Harlem by Langston Hughes
Langston Hughes is best known as one of the most imminent poets of Harlem Renaissance. While Hughes himself did not belong to the lower class of the African American people, his works and poetry mostly addressed the problems plaguing the lives of these people. Several of his poems bear an influence of the Blues that were the most common means for these people to express their pain and anguish. Hughes was not just a poet but also a playwright and prose writer. He has written several works of prose apart from drama. He was among the primary contributors to the Harlem Renaissance. His works were initially criticized heavily by the other African American writers of his time but they also won critical acclaim for the way they expressed the troubles faced by the African American community. His “Harlem” came in 1951. The poem is about the lost dreams of the millions of African Americans. It expresses their anguish over how they could not become a part of the great American Dream.
What happens to a dream deferred?
Does it dry up
like a raisin in the sun?
Or fester like a sore—
And then run?
Does it stink like rotten meat?
Or crust and sugar over—
like a syrupy sweet?
The poem starts with a question “What happens to a dream deferred?” Deferred word means postponed. What can be a reason that a dream was deferred? A dream can be postponed because the means to realize it was lost. The poet expresses in his words the pain of those millions of African Americans whose dreams have always remained dreams and then lost their meaning and relevance like the water in their eyes dries up. So, what happens to a dream unrealized? Does it dry like a raisin or decay like a sore and then run? Or the poet imagines, it might stink like rotten flesh. A dream that cannot be realized can become as painful as a sore that does not dry but keeps running. Or does it leave behind a sweetness like a crust of sugar and syrup? These lines bring so many pictures to the mind of the shapes a dream unrealized can take. Lost dreams can rot and leave behind their stink in human memory or sometimes they might be remembered with a sweet pain.
Maybe it just sags
like a heavy load.
Or does it explode?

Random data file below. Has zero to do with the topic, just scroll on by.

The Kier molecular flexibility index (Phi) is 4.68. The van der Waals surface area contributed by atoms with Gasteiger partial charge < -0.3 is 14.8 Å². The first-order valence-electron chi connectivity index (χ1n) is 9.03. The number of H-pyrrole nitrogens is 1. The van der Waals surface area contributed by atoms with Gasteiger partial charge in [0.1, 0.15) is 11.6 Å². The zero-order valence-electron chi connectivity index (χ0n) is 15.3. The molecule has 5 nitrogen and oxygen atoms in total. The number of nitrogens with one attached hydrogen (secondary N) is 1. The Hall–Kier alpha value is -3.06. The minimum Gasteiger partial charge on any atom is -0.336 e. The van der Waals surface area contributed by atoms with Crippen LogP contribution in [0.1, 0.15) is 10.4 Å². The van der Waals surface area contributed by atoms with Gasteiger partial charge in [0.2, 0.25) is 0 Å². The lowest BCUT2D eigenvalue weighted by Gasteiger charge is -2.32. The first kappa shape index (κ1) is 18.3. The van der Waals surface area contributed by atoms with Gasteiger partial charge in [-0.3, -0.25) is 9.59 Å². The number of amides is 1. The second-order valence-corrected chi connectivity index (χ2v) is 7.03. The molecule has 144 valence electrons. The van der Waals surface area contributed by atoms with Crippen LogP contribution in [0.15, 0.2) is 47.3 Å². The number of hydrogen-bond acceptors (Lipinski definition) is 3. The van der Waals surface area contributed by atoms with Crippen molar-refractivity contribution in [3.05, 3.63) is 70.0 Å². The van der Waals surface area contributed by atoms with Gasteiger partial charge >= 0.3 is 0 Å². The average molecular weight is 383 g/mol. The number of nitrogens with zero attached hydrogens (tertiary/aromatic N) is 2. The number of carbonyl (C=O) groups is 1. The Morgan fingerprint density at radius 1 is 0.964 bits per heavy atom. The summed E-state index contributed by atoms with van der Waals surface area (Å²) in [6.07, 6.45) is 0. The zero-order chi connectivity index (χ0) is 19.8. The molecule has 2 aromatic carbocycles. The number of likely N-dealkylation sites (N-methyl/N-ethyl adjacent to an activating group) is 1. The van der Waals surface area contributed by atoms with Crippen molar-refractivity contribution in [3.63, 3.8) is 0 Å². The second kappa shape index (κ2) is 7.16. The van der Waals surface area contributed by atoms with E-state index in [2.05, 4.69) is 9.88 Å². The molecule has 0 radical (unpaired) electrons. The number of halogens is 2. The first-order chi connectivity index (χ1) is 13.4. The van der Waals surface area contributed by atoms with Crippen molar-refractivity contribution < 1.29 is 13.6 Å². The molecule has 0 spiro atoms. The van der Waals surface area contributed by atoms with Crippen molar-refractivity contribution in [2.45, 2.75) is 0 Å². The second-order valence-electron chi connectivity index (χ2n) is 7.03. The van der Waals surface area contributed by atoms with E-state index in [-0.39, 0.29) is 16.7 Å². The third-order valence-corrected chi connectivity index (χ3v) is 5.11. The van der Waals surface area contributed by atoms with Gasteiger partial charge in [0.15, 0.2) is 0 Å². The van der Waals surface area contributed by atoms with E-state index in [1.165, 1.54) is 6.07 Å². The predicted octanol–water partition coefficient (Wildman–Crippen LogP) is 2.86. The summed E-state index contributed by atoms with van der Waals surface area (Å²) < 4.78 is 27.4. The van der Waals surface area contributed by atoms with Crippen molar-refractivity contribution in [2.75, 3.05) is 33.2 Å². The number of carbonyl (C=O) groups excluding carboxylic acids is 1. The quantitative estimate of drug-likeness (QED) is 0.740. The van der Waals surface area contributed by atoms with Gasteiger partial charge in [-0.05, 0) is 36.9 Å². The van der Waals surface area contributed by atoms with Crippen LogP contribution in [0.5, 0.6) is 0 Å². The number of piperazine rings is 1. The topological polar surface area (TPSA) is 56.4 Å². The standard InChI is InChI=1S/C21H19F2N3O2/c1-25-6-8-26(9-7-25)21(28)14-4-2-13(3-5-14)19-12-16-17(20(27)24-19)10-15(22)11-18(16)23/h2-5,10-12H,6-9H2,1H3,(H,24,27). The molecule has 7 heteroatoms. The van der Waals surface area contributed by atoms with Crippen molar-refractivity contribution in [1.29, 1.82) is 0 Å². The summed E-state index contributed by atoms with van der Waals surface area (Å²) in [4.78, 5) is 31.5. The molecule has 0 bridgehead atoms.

Or maybe the burden of the unfulfilled dream remains in the hearts of the millions who have lost their dreams. When the burden gets unbearable it explodes? The poem does not just speak of the unfulfilled dreams of the African Americans but also questions the limitations placed on these people by the white society that have turned lives of people of color into a bad dream.
Hughes has compared a dream with several things in the poem from a dried raisin to a running sore. He asks about what happened to those dreams? Did they dry away or remained in the eyes paining them like a sore? Dreams are relevant to everyone’s lives and are found in every eye. Some live their dream and for some life never offers a chance to make their dreams a reality. Dreams are sweet if they are realized and otherwise they can become a burden on the heart. The lower class African Americans lived a life that was a running sore in itself. Far from the Great American dream they were bound to kill their own dreams for they were never given the right to realize them. The poet’s comparisons of a dream are difficult. We ordinarily do not compare a dream with these things like load or sore. The lines mostly paint a grim picture of dream that died in the womb. While on the one hand he inspires us to think of our dreams that never became reality because had to be deferred and on the other he also tries to show us what unrealized dreams might become. They might remain hanging to you like a burden on your conscience, sometimes their load absolutely impossible to carry. Or may be they explode with a bang shaking your soul and leaving the dreamer feeling devastated. whatever happens to a deferred dream, it is difficult to imagine a meaningful conclusion for it.